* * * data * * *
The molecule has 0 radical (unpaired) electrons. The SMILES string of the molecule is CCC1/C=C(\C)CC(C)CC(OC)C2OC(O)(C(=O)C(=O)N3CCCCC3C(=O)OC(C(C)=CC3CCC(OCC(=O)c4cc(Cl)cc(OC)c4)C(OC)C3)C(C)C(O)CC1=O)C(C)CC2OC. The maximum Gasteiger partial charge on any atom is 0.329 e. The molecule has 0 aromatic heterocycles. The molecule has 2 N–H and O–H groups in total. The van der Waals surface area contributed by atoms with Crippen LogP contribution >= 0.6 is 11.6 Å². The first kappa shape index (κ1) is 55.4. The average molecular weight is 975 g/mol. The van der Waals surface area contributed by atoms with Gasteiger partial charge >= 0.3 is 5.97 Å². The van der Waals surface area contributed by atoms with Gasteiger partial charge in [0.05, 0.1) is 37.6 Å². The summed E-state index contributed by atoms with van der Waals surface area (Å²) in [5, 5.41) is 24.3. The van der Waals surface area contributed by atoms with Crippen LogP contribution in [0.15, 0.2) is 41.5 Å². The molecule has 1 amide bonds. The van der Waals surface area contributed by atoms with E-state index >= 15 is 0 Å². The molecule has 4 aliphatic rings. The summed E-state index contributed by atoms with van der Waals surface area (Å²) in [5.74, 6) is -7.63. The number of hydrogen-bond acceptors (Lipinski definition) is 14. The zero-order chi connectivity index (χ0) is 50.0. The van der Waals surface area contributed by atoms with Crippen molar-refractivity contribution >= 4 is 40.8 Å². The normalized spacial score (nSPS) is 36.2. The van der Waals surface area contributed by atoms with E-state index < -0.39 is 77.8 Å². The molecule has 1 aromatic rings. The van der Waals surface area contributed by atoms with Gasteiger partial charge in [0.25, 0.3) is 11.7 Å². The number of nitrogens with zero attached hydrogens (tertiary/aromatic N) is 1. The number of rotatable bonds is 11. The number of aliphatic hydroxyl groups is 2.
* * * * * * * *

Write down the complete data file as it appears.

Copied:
The molecule has 0 radical (unpaired) electrons. The SMILES string of the molecule is CCC1/C=C(\C)CC(C)CC(OC)C2OC(O)(C(=O)C(=O)N3CCCCC3C(=O)OC(C(C)=CC3CCC(OCC(=O)c4cc(Cl)cc(OC)c4)C(OC)C3)C(C)C(O)CC1=O)C(C)CC2OC. The maximum Gasteiger partial charge on any atom is 0.329 e. The molecule has 0 aromatic heterocycles. The molecule has 2 N–H and O–H groups in total. The van der Waals surface area contributed by atoms with Crippen LogP contribution >= 0.6 is 11.6 Å². The first kappa shape index (κ1) is 55.4. The average molecular weight is 975 g/mol. The van der Waals surface area contributed by atoms with Gasteiger partial charge >= 0.3 is 5.97 Å². The van der Waals surface area contributed by atoms with Gasteiger partial charge in [0.05, 0.1) is 37.6 Å². The summed E-state index contributed by atoms with van der Waals surface area (Å²) in [5, 5.41) is 24.3. The van der Waals surface area contributed by atoms with Crippen LogP contribution in [0.15, 0.2) is 41.5 Å². The molecule has 1 amide bonds. The van der Waals surface area contributed by atoms with E-state index >= 15 is 0 Å². The molecule has 4 aliphatic rings. The summed E-state index contributed by atoms with van der Waals surface area (Å²) in [5.74, 6) is -7.63. The number of hydrogen-bond acceptors (Lipinski definition) is 14. The zero-order chi connectivity index (χ0) is 50.0. The van der Waals surface area contributed by atoms with Crippen molar-refractivity contribution >= 4 is 40.8 Å². The normalized spacial score (nSPS) is 36.2. The van der Waals surface area contributed by atoms with E-state index < -0.39 is 77.8 Å². The molecule has 1 aromatic rings. The van der Waals surface area contributed by atoms with Gasteiger partial charge in [0.25, 0.3) is 11.7 Å². The number of nitrogens with zero attached hydrogens (tertiary/aromatic N) is 1. The number of rotatable bonds is 11. The number of aliphatic hydroxyl groups is 2.